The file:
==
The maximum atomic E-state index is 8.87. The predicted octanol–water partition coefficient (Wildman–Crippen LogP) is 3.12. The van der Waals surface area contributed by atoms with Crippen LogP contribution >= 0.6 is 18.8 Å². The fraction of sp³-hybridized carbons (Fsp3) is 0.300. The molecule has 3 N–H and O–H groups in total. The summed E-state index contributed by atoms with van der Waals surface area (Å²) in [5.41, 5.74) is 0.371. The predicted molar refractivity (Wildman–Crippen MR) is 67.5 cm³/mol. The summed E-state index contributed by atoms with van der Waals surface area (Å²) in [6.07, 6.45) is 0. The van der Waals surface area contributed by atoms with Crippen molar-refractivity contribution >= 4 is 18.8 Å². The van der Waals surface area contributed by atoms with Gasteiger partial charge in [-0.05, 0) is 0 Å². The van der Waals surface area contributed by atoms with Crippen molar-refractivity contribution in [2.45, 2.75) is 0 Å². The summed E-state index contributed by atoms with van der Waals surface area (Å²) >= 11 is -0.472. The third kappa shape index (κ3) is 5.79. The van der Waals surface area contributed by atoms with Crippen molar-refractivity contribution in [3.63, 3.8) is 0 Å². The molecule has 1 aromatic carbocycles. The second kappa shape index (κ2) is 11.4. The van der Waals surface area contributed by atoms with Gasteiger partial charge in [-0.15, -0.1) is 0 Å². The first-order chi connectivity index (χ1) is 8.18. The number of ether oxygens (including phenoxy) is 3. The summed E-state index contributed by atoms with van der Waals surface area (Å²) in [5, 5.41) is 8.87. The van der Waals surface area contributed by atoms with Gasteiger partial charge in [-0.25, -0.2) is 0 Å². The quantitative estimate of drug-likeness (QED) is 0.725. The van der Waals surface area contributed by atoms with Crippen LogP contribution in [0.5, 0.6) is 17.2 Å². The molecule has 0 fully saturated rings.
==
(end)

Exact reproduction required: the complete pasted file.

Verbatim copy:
The maximum atomic E-state index is 8.87. The predicted octanol–water partition coefficient (Wildman–Crippen LogP) is 3.12. The van der Waals surface area contributed by atoms with Crippen LogP contribution >= 0.6 is 18.8 Å². The fraction of sp³-hybridized carbons (Fsp3) is 0.300. The molecule has 3 N–H and O–H groups in total. The summed E-state index contributed by atoms with van der Waals surface area (Å²) in [5.41, 5.74) is 0.371. The predicted molar refractivity (Wildman–Crippen MR) is 67.5 cm³/mol. The summed E-state index contributed by atoms with van der Waals surface area (Å²) in [6.07, 6.45) is 0. The van der Waals surface area contributed by atoms with Crippen molar-refractivity contribution >= 4 is 18.8 Å². The van der Waals surface area contributed by atoms with Gasteiger partial charge in [-0.05, 0) is 0 Å². The van der Waals surface area contributed by atoms with Crippen molar-refractivity contribution in [2.45, 2.75) is 0 Å². The summed E-state index contributed by atoms with van der Waals surface area (Å²) >= 11 is -0.472. The third kappa shape index (κ3) is 5.79. The van der Waals surface area contributed by atoms with Crippen molar-refractivity contribution in [3.63, 3.8) is 0 Å². The molecule has 1 aromatic carbocycles. The second kappa shape index (κ2) is 11.4. The van der Waals surface area contributed by atoms with Gasteiger partial charge in [-0.15, -0.1) is 0 Å². The first-order chi connectivity index (χ1) is 8.18. The number of ether oxygens (including phenoxy) is 3. The summed E-state index contributed by atoms with van der Waals surface area (Å²) in [5, 5.41) is 8.87. The van der Waals surface area contributed by atoms with Gasteiger partial charge in [-0.25, -0.2) is 0 Å². The quantitative estimate of drug-likeness (QED) is 0.725. The van der Waals surface area contributed by atoms with Crippen LogP contribution in [0.5, 0.6) is 17.2 Å². The molecule has 0 fully saturated rings.